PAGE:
Stiles Law, with offices located in Boston and Marshfield, Massachusetts, is a firm concentrating in real estate conveyancing and mortgage lending services, representing buyers, sellers, borrowers, banks, mortgage companies, investors, builders and developers in all of their real estate and mortgage transactions. Stiles Law serves all areas of eastern Massachusetts–the North Shore, Boston, and Cape Cod, in addition to the entire South Shore, including: Plymouth, Kingston, Duxbury, Hanover, Pembroke, Marshfield, Scituate, Norwell, Cohasset, Hull, Hingham, Weymouth, Braintree, and Quincy. Copyright © 2019 Stiles Law, All rights reserved. Stiles Law is a Massachusetts licensed law firm and all content is based on Massachusetts law. The information presented above is meant to be used for general informational purposes and it should not be construed as legal advice or legal opinion on any specific facts.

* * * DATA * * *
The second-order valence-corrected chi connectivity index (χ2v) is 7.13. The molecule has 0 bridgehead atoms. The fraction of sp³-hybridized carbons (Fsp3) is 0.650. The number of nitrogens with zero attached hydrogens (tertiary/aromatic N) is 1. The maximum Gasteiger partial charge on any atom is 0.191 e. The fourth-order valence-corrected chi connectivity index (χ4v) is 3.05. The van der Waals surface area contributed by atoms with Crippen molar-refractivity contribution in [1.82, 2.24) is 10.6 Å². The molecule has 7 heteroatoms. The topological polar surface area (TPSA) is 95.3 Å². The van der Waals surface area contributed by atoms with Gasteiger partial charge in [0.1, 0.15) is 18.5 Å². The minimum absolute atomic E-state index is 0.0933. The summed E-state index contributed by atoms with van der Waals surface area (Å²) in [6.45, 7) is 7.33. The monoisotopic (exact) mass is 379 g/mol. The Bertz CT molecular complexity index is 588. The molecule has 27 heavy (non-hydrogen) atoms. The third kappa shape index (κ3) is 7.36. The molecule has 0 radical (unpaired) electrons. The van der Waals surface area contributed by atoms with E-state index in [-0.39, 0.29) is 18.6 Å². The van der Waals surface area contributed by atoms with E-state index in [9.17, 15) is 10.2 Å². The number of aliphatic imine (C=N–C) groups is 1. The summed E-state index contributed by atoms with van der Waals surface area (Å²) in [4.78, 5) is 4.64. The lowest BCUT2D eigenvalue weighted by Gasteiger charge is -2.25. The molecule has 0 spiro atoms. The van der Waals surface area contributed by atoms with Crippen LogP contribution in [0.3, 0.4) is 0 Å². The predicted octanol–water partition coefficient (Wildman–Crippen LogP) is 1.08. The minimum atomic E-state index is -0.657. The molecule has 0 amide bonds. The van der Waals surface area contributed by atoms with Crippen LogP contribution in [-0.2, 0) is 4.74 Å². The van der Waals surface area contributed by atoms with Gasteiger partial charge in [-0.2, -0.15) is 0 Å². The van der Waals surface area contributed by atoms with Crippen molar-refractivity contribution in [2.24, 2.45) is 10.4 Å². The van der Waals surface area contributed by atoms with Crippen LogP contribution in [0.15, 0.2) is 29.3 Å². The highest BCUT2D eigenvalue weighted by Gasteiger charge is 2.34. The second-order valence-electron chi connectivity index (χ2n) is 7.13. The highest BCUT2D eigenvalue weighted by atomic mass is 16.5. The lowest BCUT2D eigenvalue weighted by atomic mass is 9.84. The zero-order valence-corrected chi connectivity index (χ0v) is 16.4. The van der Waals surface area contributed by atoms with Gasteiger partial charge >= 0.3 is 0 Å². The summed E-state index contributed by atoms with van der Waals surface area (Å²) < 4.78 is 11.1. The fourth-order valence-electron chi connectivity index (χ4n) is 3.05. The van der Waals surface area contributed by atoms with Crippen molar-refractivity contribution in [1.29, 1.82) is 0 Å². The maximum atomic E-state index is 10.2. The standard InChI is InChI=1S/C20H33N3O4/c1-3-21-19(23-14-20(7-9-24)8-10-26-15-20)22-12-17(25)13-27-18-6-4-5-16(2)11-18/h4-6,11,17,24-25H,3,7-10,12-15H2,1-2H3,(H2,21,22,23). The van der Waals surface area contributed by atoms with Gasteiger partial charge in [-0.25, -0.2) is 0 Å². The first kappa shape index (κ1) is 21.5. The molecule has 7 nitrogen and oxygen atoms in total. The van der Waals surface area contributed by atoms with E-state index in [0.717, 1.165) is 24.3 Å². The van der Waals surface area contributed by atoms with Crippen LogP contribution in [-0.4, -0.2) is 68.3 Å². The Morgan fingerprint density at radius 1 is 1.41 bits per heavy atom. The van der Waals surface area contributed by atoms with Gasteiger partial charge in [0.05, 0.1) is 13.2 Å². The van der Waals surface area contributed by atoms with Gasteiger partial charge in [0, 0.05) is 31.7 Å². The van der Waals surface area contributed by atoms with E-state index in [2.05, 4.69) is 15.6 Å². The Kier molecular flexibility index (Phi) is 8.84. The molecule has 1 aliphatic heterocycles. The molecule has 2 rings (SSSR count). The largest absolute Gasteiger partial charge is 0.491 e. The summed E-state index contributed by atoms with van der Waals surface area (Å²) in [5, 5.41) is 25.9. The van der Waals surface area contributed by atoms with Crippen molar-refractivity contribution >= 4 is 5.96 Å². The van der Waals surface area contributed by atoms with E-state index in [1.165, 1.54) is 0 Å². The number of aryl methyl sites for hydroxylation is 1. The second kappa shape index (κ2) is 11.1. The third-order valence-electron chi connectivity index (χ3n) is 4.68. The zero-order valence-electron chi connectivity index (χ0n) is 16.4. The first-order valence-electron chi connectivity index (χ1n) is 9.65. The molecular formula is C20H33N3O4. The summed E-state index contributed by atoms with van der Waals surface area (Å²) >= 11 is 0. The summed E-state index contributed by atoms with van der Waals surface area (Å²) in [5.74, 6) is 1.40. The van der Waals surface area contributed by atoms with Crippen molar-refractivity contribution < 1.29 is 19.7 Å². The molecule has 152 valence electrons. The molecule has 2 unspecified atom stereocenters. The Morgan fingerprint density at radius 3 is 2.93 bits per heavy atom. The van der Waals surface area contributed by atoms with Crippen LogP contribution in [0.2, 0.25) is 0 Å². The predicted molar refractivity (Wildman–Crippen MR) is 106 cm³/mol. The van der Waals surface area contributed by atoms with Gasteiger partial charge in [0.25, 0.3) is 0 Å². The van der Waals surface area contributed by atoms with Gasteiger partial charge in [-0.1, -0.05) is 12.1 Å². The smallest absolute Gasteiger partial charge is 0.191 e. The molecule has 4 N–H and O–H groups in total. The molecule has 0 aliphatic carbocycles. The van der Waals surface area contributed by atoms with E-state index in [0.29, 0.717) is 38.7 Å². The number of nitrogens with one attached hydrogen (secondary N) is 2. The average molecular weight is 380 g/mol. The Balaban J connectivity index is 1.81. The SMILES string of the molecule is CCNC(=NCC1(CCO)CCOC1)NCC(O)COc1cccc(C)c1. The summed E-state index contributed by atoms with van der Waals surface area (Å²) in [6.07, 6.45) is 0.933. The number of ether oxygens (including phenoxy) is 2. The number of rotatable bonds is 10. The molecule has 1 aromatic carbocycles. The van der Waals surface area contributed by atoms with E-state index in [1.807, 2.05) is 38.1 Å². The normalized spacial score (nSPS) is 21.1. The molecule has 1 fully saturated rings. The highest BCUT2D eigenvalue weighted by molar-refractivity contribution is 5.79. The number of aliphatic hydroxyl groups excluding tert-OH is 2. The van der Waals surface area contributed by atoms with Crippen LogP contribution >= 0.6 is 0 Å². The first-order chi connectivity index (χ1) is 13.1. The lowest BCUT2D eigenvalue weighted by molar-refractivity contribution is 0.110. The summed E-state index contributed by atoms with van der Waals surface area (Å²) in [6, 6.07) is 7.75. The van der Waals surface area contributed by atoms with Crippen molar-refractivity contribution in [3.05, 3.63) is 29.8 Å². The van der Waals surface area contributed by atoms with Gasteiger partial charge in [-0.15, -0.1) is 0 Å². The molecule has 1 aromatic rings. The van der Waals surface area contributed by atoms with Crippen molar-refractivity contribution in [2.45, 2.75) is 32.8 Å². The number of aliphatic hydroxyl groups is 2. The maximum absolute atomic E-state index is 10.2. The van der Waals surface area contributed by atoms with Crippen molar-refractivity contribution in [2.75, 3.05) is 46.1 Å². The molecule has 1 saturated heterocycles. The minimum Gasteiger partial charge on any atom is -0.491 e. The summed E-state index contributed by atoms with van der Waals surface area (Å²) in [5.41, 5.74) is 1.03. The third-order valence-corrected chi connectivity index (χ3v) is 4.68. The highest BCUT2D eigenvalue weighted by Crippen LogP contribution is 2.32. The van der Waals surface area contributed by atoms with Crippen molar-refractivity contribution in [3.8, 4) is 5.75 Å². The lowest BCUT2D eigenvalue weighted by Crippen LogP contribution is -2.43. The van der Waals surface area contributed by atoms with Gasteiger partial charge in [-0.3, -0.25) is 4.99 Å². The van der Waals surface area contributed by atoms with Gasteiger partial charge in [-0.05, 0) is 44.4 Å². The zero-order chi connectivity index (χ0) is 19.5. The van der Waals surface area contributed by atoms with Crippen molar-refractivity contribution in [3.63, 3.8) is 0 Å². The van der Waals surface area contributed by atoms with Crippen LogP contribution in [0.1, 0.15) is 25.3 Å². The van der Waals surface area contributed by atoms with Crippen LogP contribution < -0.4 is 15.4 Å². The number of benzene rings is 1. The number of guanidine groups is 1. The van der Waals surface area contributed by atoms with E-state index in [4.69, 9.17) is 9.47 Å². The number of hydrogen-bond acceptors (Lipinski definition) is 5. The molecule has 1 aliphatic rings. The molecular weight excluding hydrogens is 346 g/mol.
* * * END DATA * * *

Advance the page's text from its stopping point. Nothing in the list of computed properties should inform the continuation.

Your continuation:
What is a 1031 Exchange?

 

In the last few videos, we have discussed topics related to real estate investing. This week, we are discussing 1031 exchanges. Your natural question may be, what is a 1031 exchange? A 1031 allows a real estate investor to defer the payment of capital gains by allowing a “like-kind exchange.”

When a real estate investor sells, they may have to pay capital gains tax. If that real estate investor intends to sell their property but wants to acquire another investment property, they can utilize the services of a qualified intermediary to perform a like-kind exchange. A like-kind exchange simply means that the property that is sold and acquired is of the same kind, that is, investment property.